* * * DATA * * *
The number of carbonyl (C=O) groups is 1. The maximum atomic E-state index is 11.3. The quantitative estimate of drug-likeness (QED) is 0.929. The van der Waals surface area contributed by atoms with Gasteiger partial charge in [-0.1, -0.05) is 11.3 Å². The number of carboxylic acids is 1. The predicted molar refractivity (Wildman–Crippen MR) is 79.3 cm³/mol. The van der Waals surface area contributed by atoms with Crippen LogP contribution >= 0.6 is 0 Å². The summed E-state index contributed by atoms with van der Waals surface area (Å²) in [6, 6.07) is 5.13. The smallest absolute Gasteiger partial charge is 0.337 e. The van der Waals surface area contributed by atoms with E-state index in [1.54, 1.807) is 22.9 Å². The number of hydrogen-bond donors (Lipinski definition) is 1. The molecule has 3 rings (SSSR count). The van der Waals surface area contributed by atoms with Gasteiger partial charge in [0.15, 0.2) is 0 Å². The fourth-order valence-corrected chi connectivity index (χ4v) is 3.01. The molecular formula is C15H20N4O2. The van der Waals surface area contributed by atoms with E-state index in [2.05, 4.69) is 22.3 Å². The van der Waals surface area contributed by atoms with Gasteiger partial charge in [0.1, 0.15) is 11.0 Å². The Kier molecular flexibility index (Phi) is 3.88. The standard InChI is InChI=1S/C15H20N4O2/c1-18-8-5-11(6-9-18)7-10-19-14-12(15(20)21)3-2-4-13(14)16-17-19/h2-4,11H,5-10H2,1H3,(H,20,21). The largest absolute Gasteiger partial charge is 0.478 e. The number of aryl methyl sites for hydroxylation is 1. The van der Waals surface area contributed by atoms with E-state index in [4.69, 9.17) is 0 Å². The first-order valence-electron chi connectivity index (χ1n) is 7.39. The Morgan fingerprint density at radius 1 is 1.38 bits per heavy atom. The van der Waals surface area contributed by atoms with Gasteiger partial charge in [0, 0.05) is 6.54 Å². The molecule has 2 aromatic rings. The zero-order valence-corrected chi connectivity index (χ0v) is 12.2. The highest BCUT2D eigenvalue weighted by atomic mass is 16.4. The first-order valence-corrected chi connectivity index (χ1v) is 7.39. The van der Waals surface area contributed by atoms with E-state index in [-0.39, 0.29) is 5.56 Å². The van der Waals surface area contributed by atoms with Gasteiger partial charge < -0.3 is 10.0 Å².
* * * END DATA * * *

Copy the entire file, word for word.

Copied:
The number of carbonyl (C=O) groups is 1. The maximum atomic E-state index is 11.3. The quantitative estimate of drug-likeness (QED) is 0.929. The van der Waals surface area contributed by atoms with Gasteiger partial charge in [-0.1, -0.05) is 11.3 Å². The number of carboxylic acids is 1. The predicted molar refractivity (Wildman–Crippen MR) is 79.3 cm³/mol. The van der Waals surface area contributed by atoms with Crippen LogP contribution >= 0.6 is 0 Å². The summed E-state index contributed by atoms with van der Waals surface area (Å²) in [6, 6.07) is 5.13. The smallest absolute Gasteiger partial charge is 0.337 e. The van der Waals surface area contributed by atoms with E-state index in [1.54, 1.807) is 22.9 Å². The number of hydrogen-bond donors (Lipinski definition) is 1. The molecule has 3 rings (SSSR count). The van der Waals surface area contributed by atoms with Gasteiger partial charge in [0.15, 0.2) is 0 Å². The fourth-order valence-corrected chi connectivity index (χ4v) is 3.01. The molecular formula is C15H20N4O2. The van der Waals surface area contributed by atoms with E-state index in [2.05, 4.69) is 22.3 Å². The van der Waals surface area contributed by atoms with Gasteiger partial charge in [0.1, 0.15) is 11.0 Å². The Kier molecular flexibility index (Phi) is 3.88. The standard InChI is InChI=1S/C15H20N4O2/c1-18-8-5-11(6-9-18)7-10-19-14-12(15(20)21)3-2-4-13(14)16-17-19/h2-4,11H,5-10H2,1H3,(H,20,21). The largest absolute Gasteiger partial charge is 0.478 e. The number of aryl methyl sites for hydroxylation is 1. The van der Waals surface area contributed by atoms with E-state index in [4.69, 9.17) is 0 Å². The first-order valence-electron chi connectivity index (χ1n) is 7.39. The Morgan fingerprint density at radius 1 is 1.38 bits per heavy atom. The van der Waals surface area contributed by atoms with Gasteiger partial charge in [0, 0.05) is 6.54 Å². The molecule has 2 aromatic rings. The zero-order valence-corrected chi connectivity index (χ0v) is 12.2. The highest BCUT2D eigenvalue weighted by atomic mass is 16.4. The first-order valence-corrected chi connectivity index (χ1v) is 7.39. The van der Waals surface area contributed by atoms with E-state index in [-0.39, 0.29) is 5.56 Å². The van der Waals surface area contributed by atoms with Gasteiger partial charge < -0.3 is 10.0 Å².